This page looks at the structure of a British infantry battalion during the First World War. This article is one of my guides to help you to research a soldier who served in the British Army during WW1 and you can view other guides by clicking on the blue links below:
- Structure of the British Army in the First World War
- Guides to Researching Soldiers who Served in the British Army during WW1
I also offer a First World War Soldier Research Service.
A British Infantry Battalion in WW1
Even if you are researching a soldier who did not serve in the infantry, you will come across frequent mentions to battalions, and it useful to know what they were and how they were structured. Battalions can be written in a variety of ways depending on the author. The Battalion will always precede the Regiment. The exact Battalion of a Regiment will usually be abbreviated as they become rather cumbersome in the text when repeatedly given in full e.g. 1st Battalion, The Essex Regiment becomes 1/Essex or 1st Bn Essex etc.
Structure of a British Infantry Battalion during the First World War
In the British Army, infantry Regiments were made up of a number of different Battalions. In 1914, the establishment of an infantry Battalion was 30 officers and 977 other ranks, giving a total of 1007. A Battalion was commanded by a Lieutenant-Colonel and was divided into a Headquarters, 4 Companies and a Machine Gun Section.
Headquarters consisted of the following officers, a Lieutenant Colonel, a Major as Second-in-Command, an Adjutant, Quartermaster and Medical Officer. The Headquarters also contained specialists such as signallers, drivers, pioneers etc.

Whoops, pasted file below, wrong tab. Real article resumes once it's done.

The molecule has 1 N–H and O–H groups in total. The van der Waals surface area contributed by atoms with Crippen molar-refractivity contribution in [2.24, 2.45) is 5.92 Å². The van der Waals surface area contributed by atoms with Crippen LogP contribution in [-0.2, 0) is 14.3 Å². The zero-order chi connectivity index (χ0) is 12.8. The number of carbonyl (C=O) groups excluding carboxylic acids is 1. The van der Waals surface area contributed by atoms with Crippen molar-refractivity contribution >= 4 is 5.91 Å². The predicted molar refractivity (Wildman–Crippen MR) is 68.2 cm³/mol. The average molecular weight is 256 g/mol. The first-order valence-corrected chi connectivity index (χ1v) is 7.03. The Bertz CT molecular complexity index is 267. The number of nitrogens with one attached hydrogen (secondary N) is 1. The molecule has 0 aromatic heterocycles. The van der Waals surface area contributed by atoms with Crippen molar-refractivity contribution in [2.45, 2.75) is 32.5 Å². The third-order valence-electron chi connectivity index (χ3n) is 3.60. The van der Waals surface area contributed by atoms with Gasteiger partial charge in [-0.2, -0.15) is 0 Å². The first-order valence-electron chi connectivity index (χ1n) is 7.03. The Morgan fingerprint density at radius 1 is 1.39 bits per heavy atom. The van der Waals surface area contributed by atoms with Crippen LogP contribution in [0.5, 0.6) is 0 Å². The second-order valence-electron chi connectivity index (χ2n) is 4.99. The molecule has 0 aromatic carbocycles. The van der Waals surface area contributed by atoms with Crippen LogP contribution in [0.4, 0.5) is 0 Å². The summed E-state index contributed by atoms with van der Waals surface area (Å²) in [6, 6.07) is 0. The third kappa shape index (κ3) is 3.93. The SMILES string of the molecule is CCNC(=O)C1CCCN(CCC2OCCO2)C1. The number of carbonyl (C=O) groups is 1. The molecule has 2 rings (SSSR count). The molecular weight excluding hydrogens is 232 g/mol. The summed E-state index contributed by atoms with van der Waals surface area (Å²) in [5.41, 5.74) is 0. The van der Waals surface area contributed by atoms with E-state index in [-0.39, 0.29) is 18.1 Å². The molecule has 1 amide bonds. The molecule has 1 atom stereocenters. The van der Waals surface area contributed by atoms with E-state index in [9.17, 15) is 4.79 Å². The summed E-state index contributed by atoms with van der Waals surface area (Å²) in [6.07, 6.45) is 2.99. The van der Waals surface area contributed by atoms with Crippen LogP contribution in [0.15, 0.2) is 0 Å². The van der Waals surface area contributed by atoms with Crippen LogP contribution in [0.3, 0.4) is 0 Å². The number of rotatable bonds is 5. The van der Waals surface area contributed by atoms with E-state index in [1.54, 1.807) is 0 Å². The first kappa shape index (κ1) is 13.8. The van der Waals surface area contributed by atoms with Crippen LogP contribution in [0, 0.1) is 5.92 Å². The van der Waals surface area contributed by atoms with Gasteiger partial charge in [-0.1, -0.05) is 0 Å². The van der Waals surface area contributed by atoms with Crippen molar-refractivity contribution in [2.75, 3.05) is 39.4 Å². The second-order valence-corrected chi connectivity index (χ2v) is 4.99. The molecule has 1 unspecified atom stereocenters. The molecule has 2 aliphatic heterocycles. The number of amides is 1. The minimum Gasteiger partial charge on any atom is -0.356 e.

In August 1914, a Machine Gun Section consisted of 2 machine guns and 16 men commanded by either a Lieutenant or Second Lieutenant. The first posthumous Victoria Cross of the First World War was awarded to Lieutenant Maurice Dease who was in command of the Machine Gun Section of the 4th Battalion, Royal Fusiliers at Mons.
Lieutenant Maurice Dease who was killed in action at Mons on 23 August 1914 while in command of his Battalion’s Machine Gun Section. This photograph appeared in The Sphere which is an excellent newspaper to search for officers who died in the war. This paper has been digitized and can be searched on FindmyPast.
Companies were usually lettered A – D, W – Z or numbered 1-4. At full establishment, a company contained 227 officers and men and was commanded by a Major or Captain. Each Company was further subdivided into 4 Platoons commanded by a Lieutenant or Second Lieutenant. The 4 Platoons in A Company would be numbered 1- 4, in B Company 5-8 and so on. In total, the 4 Platoons would comprise of 8 Sergeants, 10 Corporals, 4 Drummers, 4 Batmen and 188 Privates. Each platoon would then finally subdivide into the smallest unit, the Section, containing 12 men led by a Non-commissioned Officer.
1 Battalion,1 Headquarters, 1 Machine Gun Section, 4 Companies, 16 Platoons, 64 Sections
Below is an example of the strength of a Battalion taken from the war diary of the 4th Battalion, Royal Scots Fusilier. In a Battalion’s war diary, the strength of the unit will often be written, especially after it has taken part in a battle.
20 May 1915 – Liverpool – 1 to 4 am – Embarked on SS Mauretania. Officers 30, Warrant Officers 7, Sergeants 45, Rank and File 909. Total all ranks 982. 1 Officer and 1 Sergeant, 56 Rank and File, including 8 L.D. Train A.S.C. drivers left at Stirling to follow with horses on another transport.
War Diary of the 1st Battalion, 4th Battalion, Royal Scots Fusiliers
An Infantry Battalion’s Horses
An Infantry Battalion didn’t just consist of soldiers. In August 1914 a wartime establishment of an Infantry Battalion was 13 riding horses, 26 draught horses, 8 heavy draught horses and 9 pack horses. The 43 draught and pack horses helped to pull a 1 horsed cart, 12 2 horsed carts and 3 2-horsed wagons which carried the Battalion’s equipment. There were also 9 bicycles allotted to the Battalion’s signallers.